Repository: Papers of Walt Whitman (MSS 3829), Clifton Waller Barrett Library of American Literature, Albert H. Small Special Collections Library, University of Virginia


Not Meagre, Latent Boughs Alone

Title:  "Not Meagre, Latent Boughs Alone"
Date: about 1887
Physical Description: 1 leaf
Images: forthcoming
Content:  A proof sheet of "Not Meagre, Latent Boughs Alone," first published in 1887. No annotations on the sheet.

Repository: The Charles E. Feinberg Collection of the Papers of Walt Whitman, 1839-1919, Library of Congress, Washington, DC

Title:  "November Boughs"
Date: 1887
Physical Description: handwritten
Images: forthcoming
Content:  Clipping from a newspaper of four Whitman poems: "You Lingering Sparse Leaves of Me," "'Going Somewhere,'" "After the Supper and Talk," and "Not Meagre Latent Boughs Alone." At the top is the title "November Boughs." At the bottom of the clipping is written, in Whitman's hand, "1887." The poems were published first in Lippincott's Magazine, November, 1887.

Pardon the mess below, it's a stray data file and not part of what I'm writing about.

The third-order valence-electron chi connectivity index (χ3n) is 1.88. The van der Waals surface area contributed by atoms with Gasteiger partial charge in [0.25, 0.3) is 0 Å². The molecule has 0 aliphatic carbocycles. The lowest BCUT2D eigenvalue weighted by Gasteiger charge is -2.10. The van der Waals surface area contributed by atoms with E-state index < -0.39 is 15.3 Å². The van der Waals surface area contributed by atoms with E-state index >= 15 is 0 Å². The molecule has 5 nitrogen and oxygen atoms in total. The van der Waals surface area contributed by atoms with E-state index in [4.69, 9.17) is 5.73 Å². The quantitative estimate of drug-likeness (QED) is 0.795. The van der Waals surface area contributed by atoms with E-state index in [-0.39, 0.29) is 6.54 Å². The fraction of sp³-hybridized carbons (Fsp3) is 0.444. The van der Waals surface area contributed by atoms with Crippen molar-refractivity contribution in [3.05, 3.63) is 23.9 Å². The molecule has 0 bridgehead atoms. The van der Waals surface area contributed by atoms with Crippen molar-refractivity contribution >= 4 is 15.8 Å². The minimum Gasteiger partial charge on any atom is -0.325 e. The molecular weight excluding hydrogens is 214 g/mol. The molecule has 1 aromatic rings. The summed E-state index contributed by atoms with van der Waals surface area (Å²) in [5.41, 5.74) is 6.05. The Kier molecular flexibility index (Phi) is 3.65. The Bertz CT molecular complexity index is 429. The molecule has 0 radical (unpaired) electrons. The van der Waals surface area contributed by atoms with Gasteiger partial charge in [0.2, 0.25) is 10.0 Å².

Repository: The Charles E. Feinberg Collection of the Papers of Walt Whitman, 1839-1919, Library of Congress, Washington, DC

Title:  "November Boughs"
Date: about 1887
Physical Description: 3 leaves, handwritten
Images: forthcoming
Content:  Three proofs of a collection of four poems ("You Lingering Sparse Leaves of Me," "'Going Somewhere,'" "After the Supper and Talk," and "Not Meagre Latent Boughs Alone") under the general title "November Boughs." The first is made by pasting together proofs of each poem in the order desired; the other two have all four poems printed on one sheet. Two of the proofs have corrections and notations in Whitman's hand.

Repository: The Charles E. Feinberg Collection of the Papers of Walt Whitman, 1839-1919, Library of Congress, Washington, DC

Whitman Archive ID: loc.00223
Title:  [Not Meagre, Latent Boughs Alone]